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Requirements of competency in appointing of a guardian

Struggles over be appointed guardian can be emotionally draining. For example, the circumstances of children of an elderly parent who no longer can take care of his or her self can sometimes end up pitting siblings against each other.

Under Florida law a competent adult can name someone to be their preneed guardian in the event of incapacitation.  While the designation does create a rebuttable presumption that the named guardian should be entitled to take on that role, courts are given certain leeway in the event that the individual proves to be unsuitable to be a guardian.  Florida law also gives relatives preference to serve as guardian and courts will also need to consider preferences expressed by that incapacitated person. 

There are occasions that the guardian designation can be challenged in court should the individual making the designation prove to have had insufficient competence to make such a decision. Such challenges would most likely be upheld if the ward's incompetence was long-standing or progressive in nature.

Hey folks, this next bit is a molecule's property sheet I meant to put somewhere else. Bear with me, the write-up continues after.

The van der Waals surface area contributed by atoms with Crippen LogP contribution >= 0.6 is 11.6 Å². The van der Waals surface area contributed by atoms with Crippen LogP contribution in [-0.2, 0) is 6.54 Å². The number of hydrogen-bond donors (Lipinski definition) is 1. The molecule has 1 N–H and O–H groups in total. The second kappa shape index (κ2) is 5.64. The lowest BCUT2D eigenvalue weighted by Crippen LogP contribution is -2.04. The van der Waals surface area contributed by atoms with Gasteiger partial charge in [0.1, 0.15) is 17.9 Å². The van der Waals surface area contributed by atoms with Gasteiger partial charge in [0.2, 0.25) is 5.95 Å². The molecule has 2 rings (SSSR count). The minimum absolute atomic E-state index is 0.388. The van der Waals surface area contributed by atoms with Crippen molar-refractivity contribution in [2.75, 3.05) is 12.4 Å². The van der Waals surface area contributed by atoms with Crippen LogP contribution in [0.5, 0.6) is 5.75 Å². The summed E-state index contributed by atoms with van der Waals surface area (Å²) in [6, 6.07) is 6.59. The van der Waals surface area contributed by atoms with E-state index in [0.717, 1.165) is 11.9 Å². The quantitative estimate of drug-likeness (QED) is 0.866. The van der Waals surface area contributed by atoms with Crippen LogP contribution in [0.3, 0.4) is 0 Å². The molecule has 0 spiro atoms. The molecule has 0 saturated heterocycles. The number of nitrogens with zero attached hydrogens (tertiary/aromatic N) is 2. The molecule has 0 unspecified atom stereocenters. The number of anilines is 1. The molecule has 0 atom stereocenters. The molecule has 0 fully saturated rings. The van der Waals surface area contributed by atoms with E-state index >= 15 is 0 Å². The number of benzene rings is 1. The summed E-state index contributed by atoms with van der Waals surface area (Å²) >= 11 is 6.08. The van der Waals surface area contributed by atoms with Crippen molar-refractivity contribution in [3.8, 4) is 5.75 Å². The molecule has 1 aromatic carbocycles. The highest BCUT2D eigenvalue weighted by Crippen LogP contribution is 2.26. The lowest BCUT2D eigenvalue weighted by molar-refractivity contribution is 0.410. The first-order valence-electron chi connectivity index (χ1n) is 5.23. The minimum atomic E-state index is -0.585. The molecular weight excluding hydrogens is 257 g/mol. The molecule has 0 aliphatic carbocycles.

Obviously it would be best if any designation of a guardian would be made when there was no question concerning the competency of the individual making the designation. Too often people put off making these determinations until mental illness or dementia has already set-in. Especially under these types of circumstances, the services of a good estate planning attorney will prove extremely helpful.

Attorneys can assist those going through the incapacity determination phase and any subsequent legal proceeding. Attorneys can also provide continued guidance for individuals who are appointed guardians. This is too important of an issue to leave to chance.

Source: Marco News, "It's The Law: Limited competency required to appoint a preneed guardian," William Morris, Feb. 14, 2014

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